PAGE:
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From left, Cpl. Thomas Joyce, Lance Cpl. Christopher Teague, Sgt. Richard Cline and Cpl. Michael Knight stand in front of one of the two fences they had to cross to get to the crash site of a CH-53D helicopter Aug. 13. The Marines from 1st Stinger Battery were in a formation when they saw the helicopter go down. Teague, first Marine on the scene, helped a pilot out of the wreckage just seconds before it exploded.

From left, Cpl. Thomas Joyce, Lance Cpl. Christopher Teague, Sgt. Richard Cline and Cpl. Michael Knight stand in front of one of the two fences they had to cross to get to the crash site of a CH-53D helicopter Aug. 13. The Marines from 1st Stinger Battery were in a formation when they saw the helicopter go down. Teague, first Marine on the scene, helped a pilot out of the wreckage just seconds before it exploded. (Fred Zimmerman / S&S)

MARINE CORPS AIR STATION FUTENMA, Okinawa — Ten steps. That’s how close Lance Cpl. Christopher Teague came to possible death Aug. 13.

Teague, the first Marine to respond to a helicopter crash just outside the base fence line, had pulled a pilot out of the burning wreckage of a CH-53D Sea Stallion; he was about 10 steps from the helicopter when it exploded.

Aug. 13 was a typical day for Teague and fellow Marines from the 1st Stinger Battery on Futenma. They were holding a 2 p.m. formation when they saw the helicopter go down.

“We noticed the tail rotor came off,” said Teague, a stinger gunner. “The first sergeant said to call 911 and told us to go help.”

More than 100 Marines instantly responded, said 1st Sgt. Darryl Sisneros. With no nearby gate, the Marines scaled an 8-foot fence inside their compound and a 15-foot fence to get off base to the crash site.

The two barbed wire-topped fences claimed their own victims. Sisneros said six Marines were hurt, most with cuts or twisted ankles. And one Marine fractured his foot.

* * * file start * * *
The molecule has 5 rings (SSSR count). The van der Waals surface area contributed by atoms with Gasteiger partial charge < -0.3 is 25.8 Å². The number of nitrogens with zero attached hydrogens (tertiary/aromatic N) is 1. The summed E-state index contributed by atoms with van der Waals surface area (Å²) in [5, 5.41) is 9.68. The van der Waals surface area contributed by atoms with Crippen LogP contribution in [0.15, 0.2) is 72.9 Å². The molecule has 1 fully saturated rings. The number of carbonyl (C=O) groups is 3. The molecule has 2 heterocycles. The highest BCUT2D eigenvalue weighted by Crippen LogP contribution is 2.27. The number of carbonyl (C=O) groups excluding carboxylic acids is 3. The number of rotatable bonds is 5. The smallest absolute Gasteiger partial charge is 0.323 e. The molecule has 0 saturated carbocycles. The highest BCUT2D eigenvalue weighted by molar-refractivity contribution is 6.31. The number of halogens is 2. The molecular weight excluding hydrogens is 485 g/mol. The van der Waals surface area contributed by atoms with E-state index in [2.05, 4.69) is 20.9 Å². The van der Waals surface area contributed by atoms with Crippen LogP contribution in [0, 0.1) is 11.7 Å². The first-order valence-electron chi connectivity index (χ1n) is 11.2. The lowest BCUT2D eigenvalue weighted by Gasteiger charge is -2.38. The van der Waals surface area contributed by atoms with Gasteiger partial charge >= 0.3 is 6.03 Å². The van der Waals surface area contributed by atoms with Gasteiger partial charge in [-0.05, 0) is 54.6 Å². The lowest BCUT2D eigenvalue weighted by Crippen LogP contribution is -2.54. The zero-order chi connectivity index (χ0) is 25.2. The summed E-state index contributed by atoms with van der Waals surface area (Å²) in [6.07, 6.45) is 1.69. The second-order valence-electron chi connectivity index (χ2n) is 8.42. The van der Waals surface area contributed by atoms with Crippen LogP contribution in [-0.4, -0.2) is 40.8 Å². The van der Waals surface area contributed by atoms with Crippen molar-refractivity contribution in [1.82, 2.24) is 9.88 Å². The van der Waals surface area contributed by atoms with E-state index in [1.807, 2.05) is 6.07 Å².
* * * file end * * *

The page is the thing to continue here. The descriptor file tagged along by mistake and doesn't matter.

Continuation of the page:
“I had Marines on crutches trying to hit the fence … they were motivated” to try to help, Sisneros said.

A Marine public affairs officer said Wednesday that the 1st Stinger Battery commander was engaged in an exercise and could not be reached for comment.

The Marines ran about 500 to 600 yards to the crash site. Teague, first on the scene, said he saw a pilot in the helicopter, his left hand pinned. The rear of the helicopter was burning; Teague said he went to work to free the pilot.

“I didn’t think about my own safety,” he said, adding that training just kicked in and took over.

As Teague struggled to free the pilot, Sgt. Richard Cline found another of the helicopter’s crew near the wreckage and learned three Marines had been in the aircraft when it crashed. Cline said he and three other Marines moved the crew member behind a wall and began shouting for the third Marine, whom they found kneeling on the ground away from the wreckage.

The pilot had been freed; Teague said he pulled him from the front window. Another Marine helped Teague carry the pilot to a nearby tree.

That’s when the wreckage exploded.

With all crew members away from the burning helicopter and transport to U.S. Naval Hospital Okinawa on the way, Cline ordered Marines to set up a security perimeter and direct traffic.

Cpl. Michael Knight arrived in time to help with security. He said he helped establish the perimeter because some local citizens were starting to gather and he wanted to ensure their safety by keeping them from the burning wreckage.

As those Marines kept the area clear, Cpl. Thomas Joyce entered the university administration building the helicopter clipped on its way down to ensure everyone had gotten out safely.

“We went into all the offices to make sure no one was in there,” Joyce said. “We only went about two or three doors in because the smoke was so thick, we couldn’t get any farther.”

Sisneros said the Japanese police arrived quickly, as well as the fire department, which began dousing the flames with foam.

Sisneros said he knows the area well and was surprised there were no civilian casualties. “The pilot did an awesome job of controlling the aircraft,” he said.

Wednesday, all the wreckage had been cleared away; just one crew member remained in the hospital. And those who rushed to the rescue agreed they did only what other Marines likely would have done.

“I don’t think I’ve done anything better than any other Marine,” said Teague, who said he was “scared to death” when reflecting later on the explosion. “If I hadn’t gotten there first, any other Marine would have done the same thing.”

Said Cline, “We just did what we needed to do.”


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